Toward Accountable Payment

Survey results: Percentage of providers taking on risk doubled since 2011


Jordan Stone

We've already received over 110 responses from senior health care executives to our 2013 Accountable Payment Survey—an ongoing benchmarking initiative to demonstrate where our industry stands in the move toward payment reform, and where its leaders expect to go in the coming years.

While the group appears similar in size and composition to the 2011 participant pool, initial data suggests that attitudes toward risk have changed significantly.



A progressive respondent profile

As in 2011, many of this year's survey participants are responding for large, multi-hospital health systems, and most plan to experiment with accountable payment models soon, if they have not done so already.

As expected, almost all respondents still live in a world dominated by fundamentally volume-based payments. Around two-thirds of providers report generating more than 80% of their revenue from standard fee-for-service contracts (without quality or cost incentives), and about half are still receiving more than 90% of payments for patient care from such contracts.

  • Why Medicare is becoming less attractive as a future risk partner
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Significant uptick in total cost and bundled payment

And yet for many hospital executives, the important issue is not just where the industry is today, but also the trajectory toward more accountability for cost and quality.

According to our respondents, provider adoption levels for both bundled payment and total cost of care models (which include shared savings and capitated arrangements) rose substantially over the last two years. In 2011, the percentage of providers engaging either type of contract hovered around 15%. That rate has more than doubled for total cost of care contracts and grown by over 10 percentage points for bundled payments.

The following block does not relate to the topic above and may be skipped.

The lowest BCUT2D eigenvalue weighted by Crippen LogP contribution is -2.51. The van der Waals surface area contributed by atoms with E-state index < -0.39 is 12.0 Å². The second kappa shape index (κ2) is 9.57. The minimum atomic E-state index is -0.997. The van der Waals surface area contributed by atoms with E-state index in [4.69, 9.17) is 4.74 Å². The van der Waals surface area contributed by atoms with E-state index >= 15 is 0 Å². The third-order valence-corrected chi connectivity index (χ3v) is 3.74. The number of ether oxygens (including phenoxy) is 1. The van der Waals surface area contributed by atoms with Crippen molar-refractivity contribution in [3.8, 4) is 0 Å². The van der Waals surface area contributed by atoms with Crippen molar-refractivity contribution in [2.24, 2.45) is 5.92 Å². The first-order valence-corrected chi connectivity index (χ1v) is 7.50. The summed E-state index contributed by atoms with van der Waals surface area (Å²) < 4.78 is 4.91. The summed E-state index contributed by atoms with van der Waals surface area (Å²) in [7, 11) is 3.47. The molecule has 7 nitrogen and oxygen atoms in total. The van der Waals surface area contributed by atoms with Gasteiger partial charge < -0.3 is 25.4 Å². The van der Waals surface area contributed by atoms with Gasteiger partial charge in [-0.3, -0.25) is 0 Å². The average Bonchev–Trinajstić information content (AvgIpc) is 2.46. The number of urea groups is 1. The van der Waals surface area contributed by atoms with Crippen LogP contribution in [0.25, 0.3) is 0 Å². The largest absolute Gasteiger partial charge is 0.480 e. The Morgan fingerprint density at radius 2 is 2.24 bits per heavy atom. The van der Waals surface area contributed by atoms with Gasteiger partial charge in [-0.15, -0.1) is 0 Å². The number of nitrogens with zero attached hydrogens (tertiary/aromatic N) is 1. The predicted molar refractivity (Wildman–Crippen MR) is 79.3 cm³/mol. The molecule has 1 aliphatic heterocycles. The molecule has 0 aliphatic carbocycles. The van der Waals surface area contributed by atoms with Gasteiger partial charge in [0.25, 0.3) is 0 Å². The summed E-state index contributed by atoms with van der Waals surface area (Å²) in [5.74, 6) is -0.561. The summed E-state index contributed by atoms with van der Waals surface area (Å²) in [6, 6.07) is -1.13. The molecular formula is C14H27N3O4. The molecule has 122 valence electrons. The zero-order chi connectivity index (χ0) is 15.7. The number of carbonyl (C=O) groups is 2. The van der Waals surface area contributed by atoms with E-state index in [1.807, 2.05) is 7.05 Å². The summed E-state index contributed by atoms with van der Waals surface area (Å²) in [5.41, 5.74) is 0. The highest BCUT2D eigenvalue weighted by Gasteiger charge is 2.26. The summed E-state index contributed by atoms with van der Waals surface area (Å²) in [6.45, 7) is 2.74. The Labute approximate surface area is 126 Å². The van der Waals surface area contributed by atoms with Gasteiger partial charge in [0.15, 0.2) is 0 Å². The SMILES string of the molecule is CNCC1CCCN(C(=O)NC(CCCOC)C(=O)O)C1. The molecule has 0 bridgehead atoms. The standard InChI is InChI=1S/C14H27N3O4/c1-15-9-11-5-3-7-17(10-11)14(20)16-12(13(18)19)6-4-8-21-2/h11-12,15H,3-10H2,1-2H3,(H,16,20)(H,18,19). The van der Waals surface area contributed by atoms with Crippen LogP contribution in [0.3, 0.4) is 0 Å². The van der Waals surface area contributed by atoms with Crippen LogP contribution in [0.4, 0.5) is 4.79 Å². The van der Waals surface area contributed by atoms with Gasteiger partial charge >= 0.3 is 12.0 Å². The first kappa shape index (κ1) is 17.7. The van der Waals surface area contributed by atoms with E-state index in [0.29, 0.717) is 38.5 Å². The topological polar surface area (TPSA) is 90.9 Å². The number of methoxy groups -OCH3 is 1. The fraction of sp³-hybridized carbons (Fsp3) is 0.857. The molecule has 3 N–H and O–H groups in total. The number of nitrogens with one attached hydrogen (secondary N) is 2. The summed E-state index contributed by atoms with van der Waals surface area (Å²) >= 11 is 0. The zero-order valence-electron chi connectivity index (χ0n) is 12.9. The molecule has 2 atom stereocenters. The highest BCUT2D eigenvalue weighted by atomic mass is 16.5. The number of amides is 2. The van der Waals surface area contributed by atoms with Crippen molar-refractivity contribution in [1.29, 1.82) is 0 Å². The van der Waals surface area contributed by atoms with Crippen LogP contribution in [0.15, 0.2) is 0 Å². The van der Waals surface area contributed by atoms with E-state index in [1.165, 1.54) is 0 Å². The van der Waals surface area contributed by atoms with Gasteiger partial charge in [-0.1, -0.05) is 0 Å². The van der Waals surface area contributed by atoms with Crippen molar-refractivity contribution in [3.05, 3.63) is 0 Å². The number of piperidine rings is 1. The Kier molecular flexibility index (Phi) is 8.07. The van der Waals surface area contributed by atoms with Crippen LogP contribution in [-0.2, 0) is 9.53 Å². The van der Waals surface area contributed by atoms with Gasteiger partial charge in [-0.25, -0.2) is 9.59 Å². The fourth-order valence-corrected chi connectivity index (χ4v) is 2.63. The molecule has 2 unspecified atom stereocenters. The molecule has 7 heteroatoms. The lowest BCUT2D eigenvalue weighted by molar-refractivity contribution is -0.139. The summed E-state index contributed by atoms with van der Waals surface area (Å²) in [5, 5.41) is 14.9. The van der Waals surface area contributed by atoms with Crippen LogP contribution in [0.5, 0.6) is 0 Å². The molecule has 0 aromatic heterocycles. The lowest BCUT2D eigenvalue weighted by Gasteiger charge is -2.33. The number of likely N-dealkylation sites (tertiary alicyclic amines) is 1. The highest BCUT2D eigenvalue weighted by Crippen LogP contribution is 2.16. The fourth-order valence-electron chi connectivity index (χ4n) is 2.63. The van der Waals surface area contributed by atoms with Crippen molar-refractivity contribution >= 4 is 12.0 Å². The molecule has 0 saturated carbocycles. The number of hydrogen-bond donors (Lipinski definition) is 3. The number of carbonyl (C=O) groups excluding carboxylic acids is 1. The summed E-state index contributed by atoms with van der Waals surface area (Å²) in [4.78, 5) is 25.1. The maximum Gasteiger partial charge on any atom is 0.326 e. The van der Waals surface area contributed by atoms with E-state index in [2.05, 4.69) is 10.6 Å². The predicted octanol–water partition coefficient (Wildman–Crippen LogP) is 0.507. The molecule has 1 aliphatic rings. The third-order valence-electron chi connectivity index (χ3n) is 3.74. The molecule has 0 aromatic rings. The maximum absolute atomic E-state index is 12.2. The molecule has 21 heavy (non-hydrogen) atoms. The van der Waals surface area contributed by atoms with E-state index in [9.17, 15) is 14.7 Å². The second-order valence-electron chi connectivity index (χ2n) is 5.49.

Accountable Payment Survey

In part, this shift reflects the introduction of a series of accountable care pilots developed by the Center for Medicare and Medicaid Innovation (CMMI) over the last few years—specifically, the Medicare Shared Savings Program (MSSP) and the Bundled Payments for Care Improvement (BPCI) initiative.

Meanwhile, the private sector is carving out a substantial accountable payment footprint as well: 65% of providers are contracting with commercial payers on new payment models, in many cases in conjunction with Medicare’s risk-based payment initiatives.

Our initial survey results suggest that trend toward greater provider accountability is not likely to abate. Of those still sitting on the sidelines, more than half anticipate engaging in total cost of care contracts within the next three years; two thirds expect the same to be true for bundled payments.

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